Monday, August 6, 2012

Pessimism piled up by the obvious decline of the usual 'second stringers': Olimpija (Ljubljana) finished 12th. OFK Beograd, so bright three years ago, barely escaped relegation, finishing 15th. The leading clubs of Bosnia and Herzegovina sharply declined: Velez (Mostar), aiming at the very top an year back, slipped to 11th place. FK Sarajevo ended just a spot above relegation, 16h. No such luck for the 1972 champions Zeljeznicar (Sarajevo) – they were last, going down to second division with the 17th placed Napredak (Krusevac). Near the bottom, 14th just because of better goal difference, finished the 'Old Dame': Vojvodina (Novi Sad).

This is a squad from 1975-76, perhaps illustrating the difficulty of evaluating Yugoslavian football: Standing, from left: Novoselac, Svilar, Rutonski, Mokus, Vujkov, Trifunovic.

Crouching: Lerinc, Ivezic, Vucekovic, Pavkovic, Licinar.

Ivezic, their best player, moved to Sochaux (France) in the summer of 1976 and immediately the club slumped to the bottom of the league. Yet, it had good enough players around – Lerinc, Vujkov, Novoselac, and particularly Svilar. Ratko Svilar was already 26 years old and one of the best goalkeepers in Yugoslavia. He debuted for the national team in 1976. But the competition was stiff – and remained so: Svilar palyed measly 9 matches for Yugoslavia between 1976 and 1983. The rest is amusing novelty: Svilar played a bit in USA, on loan in 1978, and in 1980 he went abroad permanently , joining Royal Antwerp (Belgium). There he played 16 years, finally quitting in 1996. Amazingly long career – very few players were active at 46 years of age. But in 1976-77, at his prime, he was down the line for the national team and did not prevent Vojvodina from slipping down the table.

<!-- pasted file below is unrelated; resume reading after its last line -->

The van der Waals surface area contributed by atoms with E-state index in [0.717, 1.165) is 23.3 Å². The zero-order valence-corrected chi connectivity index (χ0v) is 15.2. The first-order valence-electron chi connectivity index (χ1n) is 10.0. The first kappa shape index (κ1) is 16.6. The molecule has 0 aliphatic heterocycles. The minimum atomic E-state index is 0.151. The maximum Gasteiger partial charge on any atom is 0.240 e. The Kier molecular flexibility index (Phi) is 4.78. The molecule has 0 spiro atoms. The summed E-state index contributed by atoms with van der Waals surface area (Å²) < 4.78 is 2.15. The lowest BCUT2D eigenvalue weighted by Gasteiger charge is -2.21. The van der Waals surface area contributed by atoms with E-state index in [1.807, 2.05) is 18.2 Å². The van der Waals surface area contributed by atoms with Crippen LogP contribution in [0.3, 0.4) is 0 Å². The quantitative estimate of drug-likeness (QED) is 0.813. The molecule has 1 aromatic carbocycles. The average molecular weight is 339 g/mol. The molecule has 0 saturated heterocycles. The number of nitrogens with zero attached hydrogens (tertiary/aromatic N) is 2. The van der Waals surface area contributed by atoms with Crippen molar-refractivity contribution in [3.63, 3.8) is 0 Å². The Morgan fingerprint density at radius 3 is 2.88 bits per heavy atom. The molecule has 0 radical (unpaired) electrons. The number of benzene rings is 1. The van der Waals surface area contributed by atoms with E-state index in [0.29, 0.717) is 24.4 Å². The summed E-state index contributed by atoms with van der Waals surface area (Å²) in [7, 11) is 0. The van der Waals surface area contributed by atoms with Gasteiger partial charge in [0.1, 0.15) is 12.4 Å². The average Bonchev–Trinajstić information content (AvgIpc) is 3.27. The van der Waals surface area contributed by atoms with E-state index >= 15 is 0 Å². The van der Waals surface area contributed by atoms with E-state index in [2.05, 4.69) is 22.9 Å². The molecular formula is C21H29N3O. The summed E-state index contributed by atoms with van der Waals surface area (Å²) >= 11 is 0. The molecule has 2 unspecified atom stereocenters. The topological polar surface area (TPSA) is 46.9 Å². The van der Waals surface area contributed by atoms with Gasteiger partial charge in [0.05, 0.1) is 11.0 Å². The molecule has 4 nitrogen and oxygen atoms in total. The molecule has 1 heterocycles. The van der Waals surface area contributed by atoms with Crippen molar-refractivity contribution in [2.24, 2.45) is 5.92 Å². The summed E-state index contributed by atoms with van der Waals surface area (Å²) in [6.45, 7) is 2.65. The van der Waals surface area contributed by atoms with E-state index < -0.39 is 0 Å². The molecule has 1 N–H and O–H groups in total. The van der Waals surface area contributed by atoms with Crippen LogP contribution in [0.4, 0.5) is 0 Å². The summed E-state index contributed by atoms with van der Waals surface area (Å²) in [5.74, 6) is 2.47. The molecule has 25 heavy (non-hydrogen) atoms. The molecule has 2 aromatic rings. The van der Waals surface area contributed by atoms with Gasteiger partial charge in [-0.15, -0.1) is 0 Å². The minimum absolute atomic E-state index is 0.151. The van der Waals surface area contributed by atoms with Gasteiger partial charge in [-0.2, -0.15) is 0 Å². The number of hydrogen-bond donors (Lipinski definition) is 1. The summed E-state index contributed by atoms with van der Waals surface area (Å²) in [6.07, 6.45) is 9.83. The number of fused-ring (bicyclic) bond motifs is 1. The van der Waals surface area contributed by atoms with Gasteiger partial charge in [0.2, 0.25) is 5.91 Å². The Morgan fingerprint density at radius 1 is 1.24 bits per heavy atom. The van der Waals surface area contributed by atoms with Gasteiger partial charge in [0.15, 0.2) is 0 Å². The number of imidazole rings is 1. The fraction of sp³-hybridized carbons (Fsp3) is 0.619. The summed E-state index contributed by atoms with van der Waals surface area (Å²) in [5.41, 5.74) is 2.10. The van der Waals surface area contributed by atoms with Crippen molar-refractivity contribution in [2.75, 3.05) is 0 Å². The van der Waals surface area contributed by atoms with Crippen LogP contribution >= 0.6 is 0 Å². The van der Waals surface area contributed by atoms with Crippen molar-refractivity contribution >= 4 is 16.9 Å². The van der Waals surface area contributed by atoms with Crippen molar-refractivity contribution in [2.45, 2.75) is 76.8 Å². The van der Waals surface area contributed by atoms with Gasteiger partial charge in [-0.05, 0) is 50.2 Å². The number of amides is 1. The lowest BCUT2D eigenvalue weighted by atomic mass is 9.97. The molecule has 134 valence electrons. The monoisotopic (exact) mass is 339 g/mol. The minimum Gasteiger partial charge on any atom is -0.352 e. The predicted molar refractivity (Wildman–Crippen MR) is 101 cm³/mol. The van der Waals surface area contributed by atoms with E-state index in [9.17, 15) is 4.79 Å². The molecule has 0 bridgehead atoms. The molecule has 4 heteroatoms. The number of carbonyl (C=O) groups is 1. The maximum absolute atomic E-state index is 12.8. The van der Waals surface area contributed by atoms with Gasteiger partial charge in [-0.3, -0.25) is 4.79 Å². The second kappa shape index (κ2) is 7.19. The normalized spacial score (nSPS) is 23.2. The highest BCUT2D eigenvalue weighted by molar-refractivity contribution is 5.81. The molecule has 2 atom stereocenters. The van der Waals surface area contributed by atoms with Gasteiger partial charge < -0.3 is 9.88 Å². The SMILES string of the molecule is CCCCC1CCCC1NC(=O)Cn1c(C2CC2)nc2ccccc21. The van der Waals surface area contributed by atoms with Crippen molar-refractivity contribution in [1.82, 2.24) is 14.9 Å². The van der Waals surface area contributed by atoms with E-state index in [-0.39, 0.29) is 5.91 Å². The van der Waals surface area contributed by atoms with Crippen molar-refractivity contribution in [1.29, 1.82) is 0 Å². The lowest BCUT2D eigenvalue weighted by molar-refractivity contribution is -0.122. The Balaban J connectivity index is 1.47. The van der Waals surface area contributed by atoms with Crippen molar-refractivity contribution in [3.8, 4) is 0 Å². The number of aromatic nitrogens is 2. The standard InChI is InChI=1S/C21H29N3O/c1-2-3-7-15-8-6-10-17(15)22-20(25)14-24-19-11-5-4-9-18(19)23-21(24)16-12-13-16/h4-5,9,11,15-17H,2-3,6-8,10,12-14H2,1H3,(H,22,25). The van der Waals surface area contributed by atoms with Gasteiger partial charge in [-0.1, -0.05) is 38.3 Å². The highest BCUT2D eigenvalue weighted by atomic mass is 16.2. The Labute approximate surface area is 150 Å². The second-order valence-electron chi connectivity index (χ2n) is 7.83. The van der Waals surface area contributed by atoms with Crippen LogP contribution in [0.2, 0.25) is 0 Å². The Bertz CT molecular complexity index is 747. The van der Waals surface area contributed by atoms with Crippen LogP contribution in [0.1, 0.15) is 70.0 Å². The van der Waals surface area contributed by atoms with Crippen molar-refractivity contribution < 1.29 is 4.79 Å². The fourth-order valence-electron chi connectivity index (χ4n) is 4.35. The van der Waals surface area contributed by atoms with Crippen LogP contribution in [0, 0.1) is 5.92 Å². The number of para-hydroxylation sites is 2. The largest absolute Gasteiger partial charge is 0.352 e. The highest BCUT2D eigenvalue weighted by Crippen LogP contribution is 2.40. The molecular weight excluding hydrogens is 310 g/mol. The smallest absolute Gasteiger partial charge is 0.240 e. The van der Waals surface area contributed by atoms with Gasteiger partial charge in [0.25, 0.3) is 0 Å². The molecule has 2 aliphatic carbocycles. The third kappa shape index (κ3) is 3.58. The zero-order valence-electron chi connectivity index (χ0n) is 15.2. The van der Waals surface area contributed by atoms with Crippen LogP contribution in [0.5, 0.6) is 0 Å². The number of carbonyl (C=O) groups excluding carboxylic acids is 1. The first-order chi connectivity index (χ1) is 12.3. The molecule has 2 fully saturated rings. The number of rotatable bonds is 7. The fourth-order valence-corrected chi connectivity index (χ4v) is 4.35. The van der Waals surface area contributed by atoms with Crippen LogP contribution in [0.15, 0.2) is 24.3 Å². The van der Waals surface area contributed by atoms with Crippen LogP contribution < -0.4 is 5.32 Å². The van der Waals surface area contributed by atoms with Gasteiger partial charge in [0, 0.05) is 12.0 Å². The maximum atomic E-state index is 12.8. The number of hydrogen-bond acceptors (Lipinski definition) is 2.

And speaking of slipping down: Hajduk (Split) ended in midtable, at 8th place. Crisis? Crvena zvezda went selling its team entirely after 1973 and lost three championships in a row – may be the Croatians were going this way? But they were different, modeled after Ajax, rather than Crvena zvezda. Hajduk did not have might and clout to recruit players from around the whole country like the Belgrade heavyweights. They depended on their own youth system and careful sales of stars when talented replacement was at hand. Nothing bad happened to them so far and at the beginning of the season they were still bursting with talent and obvious contenders for the title. Looks like trouble came because of the new coach: Tomislav Ivic went to Ajax and Josip Duvancic, unknown name, took the reigns. He was not the man for the job – the club underperformed and after the end of the season Duvancic was sacked. It happened to be just a single bad year, not a settling crisis.